Before one lends his livestock to his neighbor, both parties approach the chief and notify him of their agreement. They also have to inform the dipper (cows in the villages/ rural areas are taken to the dip where they get vaccinations and check-ups to guard against emerging diseases). Each cattle owner is given a dipping card that records the number of cattle he owns and brings to the dip. The primary purpose of notifying the dipper is to transfer the cattle to the neighbor receiving the cattle and be aware of the agreement between the two parties. If one of the cattle given to the neighbor dies, he is not liable to pay back the cow. The dipper will be notified by being given the liver of the cattle that died as proof so that he can cancel it from the dipping card.
After a certain period, when the cow has given birth and multiplied, the receiver may return the cow or the bull borrowed from his neighbor. Such a gesture shows that the spirit of ubuntu (humanity) and empathy is still highly upheld by the African culture to promote good neighborly practices and values.
PROVERBS AND PHRASES:
African proverbs serve as life’s teachings imparting morals, wisdom, and perception of life. They play a pivotal part in the way communities live. They are the gems of wisdom as they give a wiser potency to convey moral attitude, e.g., appreciation, regret, approval, apology, the act of doing what is right or wrong.
Proverbs still exist and are used to preserve our African culture. Our ancestors have used them and will continue to be used by future generations. They are used to express our emotions and intellect. Sometimes, a person can show excitement or disappointment by using proverb phrases.
It is not uncommon or rare to use proverbs when conveying a message. For instance, when a twin male or female has passed away, the family may appoint a member to inform the community or the chief. The messenger may not convey the notice directly but may use a proverb as a way of showing his respect and sympathy (consolation) by saying…. “as you know, akukho mango ongenaliba,” meaning there is no hillside without a grave ( ingane kabani ) If he is conveying the message about the male twin he will say “uyosebenza” meaning “he has gone to work.” If it is the female twin, he will say, “she has gone to get married,” meaning that person has passed on.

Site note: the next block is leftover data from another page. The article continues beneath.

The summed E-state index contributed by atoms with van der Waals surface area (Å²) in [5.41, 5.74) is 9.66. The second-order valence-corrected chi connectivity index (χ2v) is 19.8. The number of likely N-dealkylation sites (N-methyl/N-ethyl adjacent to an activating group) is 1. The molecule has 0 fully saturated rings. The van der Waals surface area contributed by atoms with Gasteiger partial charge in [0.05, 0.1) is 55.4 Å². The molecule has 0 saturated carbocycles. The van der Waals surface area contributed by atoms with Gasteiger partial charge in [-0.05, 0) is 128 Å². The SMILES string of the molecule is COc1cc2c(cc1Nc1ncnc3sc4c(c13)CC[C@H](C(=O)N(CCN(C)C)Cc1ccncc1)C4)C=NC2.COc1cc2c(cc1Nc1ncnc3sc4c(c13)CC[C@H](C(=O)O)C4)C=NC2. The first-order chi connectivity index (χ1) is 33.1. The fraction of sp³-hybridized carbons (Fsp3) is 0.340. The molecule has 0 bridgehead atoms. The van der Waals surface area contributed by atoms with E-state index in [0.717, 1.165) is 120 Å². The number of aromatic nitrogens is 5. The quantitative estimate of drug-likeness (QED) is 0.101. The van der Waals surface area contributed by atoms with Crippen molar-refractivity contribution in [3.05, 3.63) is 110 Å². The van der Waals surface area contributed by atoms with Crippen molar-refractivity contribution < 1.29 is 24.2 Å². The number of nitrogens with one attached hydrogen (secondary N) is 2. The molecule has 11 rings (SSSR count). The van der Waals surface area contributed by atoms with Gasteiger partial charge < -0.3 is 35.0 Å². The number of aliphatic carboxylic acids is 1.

Also, delivering messages when celebrating a certain ceremony or event like a wedding day, the mother of the groom may say these words while ululating; “Ukuzala kuzolula, asazi wena mfazi ongazalanga,” meaning “when you give birth to a male child, you know that he will bring you someone to give you relief. It’s a pity to a woman who has no child.” This is not seen as an insult to those childless married women but seen as a sign of excitement and joy and is celebrated by all.
Some examples of Zulu proverbs that you will find in their everyday use are:
- Kuhlonishwa kabili (respect is two ways): You must give respect to earn respect.
- Inhwa ayibanjwa ngekhanda isavela: (Do not catch the winged termite by its head) Meaning, before judging a person, you must have or hear the facts or the whole story.
- Impungushe ayivalelwa nezimvu (You can’t keep the jackal in the same kraal as the sheep): Do not put together people who do not see eye to eye – who are total opposites as you will not get good results out of them as they will always clash.
- Iso liwela umfula ugcwele (the eye crosses the river even if it is full): Nothing can stop you from achieving your goals as long you have the desire and a drive to do it.
- Ukudla indlu yakho njengentwala (to eat your house like lice): Do not despise someone or something that was once beneficial to you because you might need it next time as no one knows what tomorrow will bring.
Proverbs will remain in existence among the African culture and for future generations to be used to convey messages, teach and reinforce wisdom and morals. They are also an inspiration to society as a whole as they are used in many ways to relieve or console in certain situations.